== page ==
Is blooming and benevolent, like thee. 10 

And see where surly Winter passes off, 
Far to the north, and calls his ruffian blasts: 
Ilis blasts obey, and quit the howling hill. 
The shattered forest, and the ravaged vale ; 
While softer gales succeed, at whose kind touch, 
Dissolving snows in livid torrents lost. 
The mountains lift their green heads to the sky. 

As yet the trembling year is unconfirmed, 
And Winter oft at eve resumes the breeze, 
Chills the pale mom, and bids his driving sleets 20 
Deform the day delightless ; so that scarce 
The bittern knows his time, with bill ingulfed, 
To shake the sounding marsh : or from the shore 


The plovers when to scatter o'er the heath, 
And sing their wild notes to thS listening- waste. 

At last from Aries rolls the bounteous sun, 
And the bright Bull receives him. Then no more, 
The expansive atmosphere is cramp'd with cold ; 
But, full of life and vivifying soul, 
Lifts the light clouds sublirlie, and spreads them thin, 
Fleecy, and white, o'er all-surrounding heaven. 31 

Forth fly the tepid airs ; and unconfined. 
Unbinding earth, the moving softness strays. 
Joyous, the impatient husbandman perceives 
Relenting Nature, and his lusty steers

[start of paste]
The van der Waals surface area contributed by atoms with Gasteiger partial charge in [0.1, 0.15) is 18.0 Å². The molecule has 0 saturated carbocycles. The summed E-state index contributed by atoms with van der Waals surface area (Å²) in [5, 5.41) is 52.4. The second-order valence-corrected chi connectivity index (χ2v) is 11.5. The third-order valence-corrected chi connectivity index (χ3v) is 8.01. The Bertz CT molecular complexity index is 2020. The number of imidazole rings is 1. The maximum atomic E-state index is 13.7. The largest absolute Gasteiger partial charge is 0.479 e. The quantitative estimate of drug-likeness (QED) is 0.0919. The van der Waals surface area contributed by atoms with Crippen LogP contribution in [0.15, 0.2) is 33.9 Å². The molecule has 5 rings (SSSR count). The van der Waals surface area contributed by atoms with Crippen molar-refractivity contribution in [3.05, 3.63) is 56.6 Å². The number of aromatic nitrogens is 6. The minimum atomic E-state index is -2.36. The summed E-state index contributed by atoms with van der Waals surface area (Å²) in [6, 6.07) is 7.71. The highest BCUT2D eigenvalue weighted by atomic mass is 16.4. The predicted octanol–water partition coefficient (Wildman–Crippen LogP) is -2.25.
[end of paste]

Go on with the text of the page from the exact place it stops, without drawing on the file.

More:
Drives from their stalls, to where the well-used 

Lies in the furrow, loosened from the frost. 
There, unrefusing, to the harnessed yoke 
They lend their shoulder, and begin their toil, 
Cheered by the simple song and soaring lark. 40 
Meanwhile incumbent o'er the shining share 
The master leans, removes th' obstructing clay, 
Winds the whole work, and sidelong lays the glebe. 

While through the neighbouring fields the sower 
With measured step, and liberal throws the gi-ain 
Into the faithful bosom of the ground, 
The harrow follows harsh, and shuts the scene. 

Be gracious, heaven I for now laborious man 
Has done his part. Ye fostering breezes, blow ■ 
Ye softening dews, ye tender showers, descend ! 50 
O . 

And temper all, thou world-reviving sun, 
Into the perfect year ! Nor ye who live 
In luxury and ease, in pomp and pride, 
Think these lost themes unworthy of your ear : 
Such themes as these the rural Maro sung- 
To wide-imperial Rome, in the full height